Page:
The St. Louis Blues are no stranger to postseason awards these days. While they did not get much hardware for their on-ice work, the people behind the scenes got some love.
The St. Louis Blues, like all NHL teams, are mostly known for their work on the ice. No offense to all the talented people that work in all aspects running a sports franchise, but if the product is no good, nobody cares.
Fortunately for those people, the product on the ice for the Blues has been very good for quite awhile. The team has not had a sub-.500 record since 2007-08.
The flip side of the on-ice argument is that players cannot exist in a vacuum. The team doesn’t exist without the people running things behind the scenes.
With that in mind, those mostly unseen, but important people, got their just due. The Sports Business Journal handed out their 2020 awards and named the St. Louis Blues as their 2020 Team of the Year.
The Blues had some stout competition for this award. They were up against the Minnesota Twins, San Francisco 49ers, Toronto Raptors and the U.S. Women’s National Soccer Team.
The Blues front office and staff have really managed to turn this into as close to a national franchise as you possibly can, given the smaller nature of the market. In recent years, they have helped the city land a Winter Classic, the 2020 NHL-All Star events as well as several nationally televised exhibition games.
Some franchises sit on their laurels and hope their on-ice or on-field product is enough. The Blues have not done that under the current ownership and you can tell the difference.
“When our Chairman Tom Stillman and his 15 local partners purchased the Blues back in 2012, they really did it to protect a treasured civic asset,” Blues President and CEO Chris Zimmerman said in his acceptance speech on the team’s website. “Our challenge from there was to create a championship team on the ice and to find financial stability, something that had been elusive over our 50 years. Winning this award tonight really reflects not just the work of one year, but a commitment made back in 2012, and it’s a celebration of a remarkable, passionate and determined staff that made it possible.”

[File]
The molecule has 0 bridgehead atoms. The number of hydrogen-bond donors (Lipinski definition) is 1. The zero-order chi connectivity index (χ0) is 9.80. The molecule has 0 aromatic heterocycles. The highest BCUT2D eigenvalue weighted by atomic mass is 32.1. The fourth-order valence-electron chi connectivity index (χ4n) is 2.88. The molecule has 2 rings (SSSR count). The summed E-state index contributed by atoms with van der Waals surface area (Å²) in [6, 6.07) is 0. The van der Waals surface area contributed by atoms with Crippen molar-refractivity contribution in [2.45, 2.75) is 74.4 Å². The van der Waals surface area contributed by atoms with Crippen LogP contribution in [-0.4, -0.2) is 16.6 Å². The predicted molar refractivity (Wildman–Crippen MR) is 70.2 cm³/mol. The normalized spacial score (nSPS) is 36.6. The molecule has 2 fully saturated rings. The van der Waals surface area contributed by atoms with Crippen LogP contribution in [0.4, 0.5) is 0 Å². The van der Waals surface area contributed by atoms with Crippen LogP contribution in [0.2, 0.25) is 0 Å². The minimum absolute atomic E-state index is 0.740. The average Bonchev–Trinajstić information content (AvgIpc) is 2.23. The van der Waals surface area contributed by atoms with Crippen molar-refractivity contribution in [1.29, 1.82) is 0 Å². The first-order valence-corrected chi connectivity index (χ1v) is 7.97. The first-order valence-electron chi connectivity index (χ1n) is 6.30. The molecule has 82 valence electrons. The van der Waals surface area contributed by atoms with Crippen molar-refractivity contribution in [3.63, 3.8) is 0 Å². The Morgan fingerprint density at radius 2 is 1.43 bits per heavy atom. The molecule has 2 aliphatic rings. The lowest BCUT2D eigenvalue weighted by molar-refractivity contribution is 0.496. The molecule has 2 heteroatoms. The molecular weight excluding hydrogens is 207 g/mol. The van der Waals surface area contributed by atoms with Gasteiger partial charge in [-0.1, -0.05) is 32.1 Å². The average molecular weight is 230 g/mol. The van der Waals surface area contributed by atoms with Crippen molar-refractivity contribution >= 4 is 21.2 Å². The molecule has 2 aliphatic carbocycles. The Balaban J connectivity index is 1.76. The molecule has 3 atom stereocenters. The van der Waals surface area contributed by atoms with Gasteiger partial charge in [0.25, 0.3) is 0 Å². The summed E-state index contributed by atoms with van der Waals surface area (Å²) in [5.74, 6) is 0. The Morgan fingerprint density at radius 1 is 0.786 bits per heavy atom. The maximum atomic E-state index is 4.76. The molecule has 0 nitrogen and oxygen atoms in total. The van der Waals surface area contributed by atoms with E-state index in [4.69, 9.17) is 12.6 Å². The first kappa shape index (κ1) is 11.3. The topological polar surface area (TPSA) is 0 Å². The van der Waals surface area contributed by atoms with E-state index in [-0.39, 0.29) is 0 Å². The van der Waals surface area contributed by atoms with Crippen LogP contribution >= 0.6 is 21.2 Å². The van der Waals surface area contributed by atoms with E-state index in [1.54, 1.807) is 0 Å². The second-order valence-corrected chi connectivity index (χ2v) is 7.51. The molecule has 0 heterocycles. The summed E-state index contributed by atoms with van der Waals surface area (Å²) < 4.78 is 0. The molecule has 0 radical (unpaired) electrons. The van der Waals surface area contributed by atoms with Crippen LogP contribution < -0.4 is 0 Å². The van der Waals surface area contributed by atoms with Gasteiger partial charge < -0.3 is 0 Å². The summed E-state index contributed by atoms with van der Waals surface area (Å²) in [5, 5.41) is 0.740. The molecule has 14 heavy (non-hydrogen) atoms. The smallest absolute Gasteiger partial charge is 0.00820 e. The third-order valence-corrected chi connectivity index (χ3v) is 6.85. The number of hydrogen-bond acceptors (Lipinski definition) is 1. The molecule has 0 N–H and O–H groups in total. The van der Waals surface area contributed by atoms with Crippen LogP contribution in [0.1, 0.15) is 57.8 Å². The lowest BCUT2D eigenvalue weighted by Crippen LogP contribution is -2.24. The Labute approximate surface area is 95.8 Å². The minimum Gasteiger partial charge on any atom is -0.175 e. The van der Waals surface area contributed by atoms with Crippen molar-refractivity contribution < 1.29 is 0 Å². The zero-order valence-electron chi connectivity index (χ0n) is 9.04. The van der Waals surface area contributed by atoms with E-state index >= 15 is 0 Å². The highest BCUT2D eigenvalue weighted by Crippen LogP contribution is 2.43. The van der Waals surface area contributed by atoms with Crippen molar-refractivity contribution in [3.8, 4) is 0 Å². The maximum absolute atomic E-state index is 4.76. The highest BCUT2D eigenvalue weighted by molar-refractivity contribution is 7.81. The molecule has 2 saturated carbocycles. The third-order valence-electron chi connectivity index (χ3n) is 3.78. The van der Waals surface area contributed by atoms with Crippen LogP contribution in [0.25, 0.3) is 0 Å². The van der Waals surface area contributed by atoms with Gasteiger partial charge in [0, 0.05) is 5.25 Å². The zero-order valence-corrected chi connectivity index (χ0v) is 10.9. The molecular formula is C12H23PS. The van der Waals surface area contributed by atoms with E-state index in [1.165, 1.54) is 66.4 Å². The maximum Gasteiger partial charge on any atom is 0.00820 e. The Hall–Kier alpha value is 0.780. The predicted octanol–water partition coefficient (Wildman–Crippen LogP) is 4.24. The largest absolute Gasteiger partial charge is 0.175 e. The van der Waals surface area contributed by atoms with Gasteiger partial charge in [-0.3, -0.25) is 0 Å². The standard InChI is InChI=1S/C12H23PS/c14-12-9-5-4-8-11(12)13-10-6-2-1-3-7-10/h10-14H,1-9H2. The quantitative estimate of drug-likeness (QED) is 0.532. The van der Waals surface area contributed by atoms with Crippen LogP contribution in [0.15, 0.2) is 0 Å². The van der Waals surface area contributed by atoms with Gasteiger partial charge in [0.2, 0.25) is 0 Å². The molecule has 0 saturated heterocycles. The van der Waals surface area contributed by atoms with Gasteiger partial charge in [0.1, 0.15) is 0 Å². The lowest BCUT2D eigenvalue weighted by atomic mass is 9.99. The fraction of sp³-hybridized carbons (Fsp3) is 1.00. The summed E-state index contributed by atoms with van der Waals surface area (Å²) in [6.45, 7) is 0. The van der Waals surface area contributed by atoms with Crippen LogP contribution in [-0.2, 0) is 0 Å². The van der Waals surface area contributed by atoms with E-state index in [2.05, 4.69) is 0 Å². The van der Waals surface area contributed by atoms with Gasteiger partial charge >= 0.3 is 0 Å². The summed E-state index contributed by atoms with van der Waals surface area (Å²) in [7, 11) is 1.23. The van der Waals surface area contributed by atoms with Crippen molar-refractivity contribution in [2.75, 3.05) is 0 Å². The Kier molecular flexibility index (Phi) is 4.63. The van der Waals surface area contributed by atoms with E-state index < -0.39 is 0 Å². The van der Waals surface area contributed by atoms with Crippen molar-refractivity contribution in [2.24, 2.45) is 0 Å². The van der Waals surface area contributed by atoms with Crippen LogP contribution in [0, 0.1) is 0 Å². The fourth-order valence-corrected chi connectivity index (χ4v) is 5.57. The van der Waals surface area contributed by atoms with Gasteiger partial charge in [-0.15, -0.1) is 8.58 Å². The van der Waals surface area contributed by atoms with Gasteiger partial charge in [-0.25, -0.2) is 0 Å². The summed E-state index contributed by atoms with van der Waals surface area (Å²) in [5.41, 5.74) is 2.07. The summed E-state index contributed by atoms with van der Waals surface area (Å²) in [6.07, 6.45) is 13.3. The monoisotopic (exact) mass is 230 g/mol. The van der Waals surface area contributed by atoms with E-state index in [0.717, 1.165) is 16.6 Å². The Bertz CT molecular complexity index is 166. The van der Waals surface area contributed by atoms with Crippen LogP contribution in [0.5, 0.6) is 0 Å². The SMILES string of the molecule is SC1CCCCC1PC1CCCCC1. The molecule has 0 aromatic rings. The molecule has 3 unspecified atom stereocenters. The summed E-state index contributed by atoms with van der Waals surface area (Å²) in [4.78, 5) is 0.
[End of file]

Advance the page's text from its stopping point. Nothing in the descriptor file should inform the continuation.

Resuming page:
All of this is an example of having people that care. Too often there is a deep divide between franchises and the fans that support them.
You don’t feel that with the Blues. You feel as though the people running the team, from the men and women in the offices down to the people that sell the popcorn, are fans like us. They want what’s best for the team and the city, not just a decent bottom line (though that does help).
Additionally, for those curious, the Blues’ All-Star festivities finished as a finalist for event of the year. That went to the 2019 NFL Draft.
That seems like an apples to oranges comparison. I don’t pay much attention to the NFL Draft anymore, so I’m not sure how that compared to the event the Blues put on, but it is what it is. I’d have agreed more if it was the 2020 draft since that was evidence that sports could reenter our consciousness during the pandemic, but the calendar year these awards recognized was March 1, 2019 through February 28, 2020.